An Ulster Log: who was the mystery man celebrated in Bard's verses?
Here's a New Year mystery that fans of William Morrison, the Bard of Mallusk (1881-1973), would like help in solving. Did William write a sad poem called The Hydepark Watchman's Story, about lifelong pals gathering to say farewell to one of their own who is departing for pastures new?
As I pass the Singer Corner
Three forms are standing there
And I wait in vain for laughter
Till I note their gloomy air.
They're standing close together,
Their eyes are to the ground
And I wonder why they ponder
In a silence so profound.
The one who is saying goodbye and causing all the gloom as he turns away from Hydepark in East Antrim - I'm told by Helen Cross - is Billy Carruth who is leaving for a foreign shore and who will be missed at the Singer Corner by his inseparable companions with whom he gathered for a chat most summer evenings in the early Nineties.
They'll be waiting there to welcome him
When he comes home again
Till then they're keeping trust with him
At nightfall, rain or fair.
Did Billy Carruth ever come home again?
William Morrison, who could have penned the verses of The Watchman's Story, was married to Ellen Vint, a schoolteacher in Carnmoney, up the road from Hydepark. He is buried in Mallusk Cemetery and his grave is marked by a plaque.
The Watchman's Story, apparently, is very much in his style.
Morrison was born and reared in a former smithy complete with forge that was converted into a country cottage called Old Bush House.
The young William, I'm told, used to tell friends at Mallusk National School he could hear the ghostly clang of the hammer on the anvil as he lay in bed.
What he longed to hear as a grown-up was the sound of his teacher's voice as he read poetry to the class, inspiring the young Morrison to write the lyrics that made him a village legend.
But now, alas, I fail to hear,
The dear old master's voice
Nor listen to my schoolmates wit
That made our hearts rejoice.
Many of Bard William's readings were given to drinkers and fans in the Crown and Shamrock Pub a couple of miles from the Mallusk village.
Lily lights up Leo’s epic tale for television
I’ve never managed to read Leo Tolstoy’s War And Peace and I’ve met only one person who has actually achieved that mammoth task. Mind you, it has been described as one of the great works of literature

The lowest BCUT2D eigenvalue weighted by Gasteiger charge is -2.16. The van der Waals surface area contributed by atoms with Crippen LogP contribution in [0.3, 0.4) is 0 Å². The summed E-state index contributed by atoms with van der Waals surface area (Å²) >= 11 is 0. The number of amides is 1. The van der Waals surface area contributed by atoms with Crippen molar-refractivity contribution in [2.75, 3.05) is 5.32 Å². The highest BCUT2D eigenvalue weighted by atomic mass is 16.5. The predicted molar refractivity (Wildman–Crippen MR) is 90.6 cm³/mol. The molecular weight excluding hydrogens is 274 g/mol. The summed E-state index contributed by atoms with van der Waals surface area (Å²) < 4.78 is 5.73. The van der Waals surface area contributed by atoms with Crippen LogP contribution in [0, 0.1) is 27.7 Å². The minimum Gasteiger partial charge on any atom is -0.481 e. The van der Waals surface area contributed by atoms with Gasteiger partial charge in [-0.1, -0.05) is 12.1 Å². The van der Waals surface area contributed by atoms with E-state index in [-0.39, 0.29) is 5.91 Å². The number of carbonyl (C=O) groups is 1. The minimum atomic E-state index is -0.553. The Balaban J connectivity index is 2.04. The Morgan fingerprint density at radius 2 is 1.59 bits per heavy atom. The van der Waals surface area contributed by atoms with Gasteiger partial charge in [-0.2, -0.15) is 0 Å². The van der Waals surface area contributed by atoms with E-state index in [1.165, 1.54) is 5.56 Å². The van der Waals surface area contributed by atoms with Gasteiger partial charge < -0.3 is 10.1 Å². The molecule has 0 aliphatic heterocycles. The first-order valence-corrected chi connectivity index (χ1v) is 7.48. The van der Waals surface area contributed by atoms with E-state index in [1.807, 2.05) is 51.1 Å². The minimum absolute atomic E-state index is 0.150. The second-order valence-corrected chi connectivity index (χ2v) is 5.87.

Now that War And Peace is a TV series, the second instalment of which goes out on BBC1 tomorrow night, a lot of viewers who ignored the book will be tuning in.
Not just because the screen version of Tolstoy’s complicated original is by legendary writer Andrew Davies, but because in the cast is Lily James (26), opposite James Norton as Prince Andrei.
Lily lights up the screen and justifies the faith Kenneth Branagh had in her when he engaged her to play in his stage version of Romeo And Juliet.
Flying pigs had nothing on clever Erne porkers
Once upon a time, according to prolific writer Doreen McBride, there were educated Irish pigs in Co Fermanagh and they understood three languages.
Probably a tall tale, but Doreen describes them so fluently in her Fermanagh Folk Tales (History Press) that you almost believe in them along with her talking horses and the pike who went fishing for squirrels.
Doreen claims that every mountain, tree, lake and stream in her county has a tale to tell and she spins a few of them in this absorbing paperback in which she retells the yarns locals used to spin when around the log fire on a winter evening.
There is a spooky story about a poltergeist who used to haunt a family called Murphy and another one featuring the ghost of Belleek Pottery. And what about the Shining Folk who are supposed to lurk deep in Lough Erne?
Doreen has also written another similar tome, Louth Folk Tales, to further whet your appetite for the supernatural.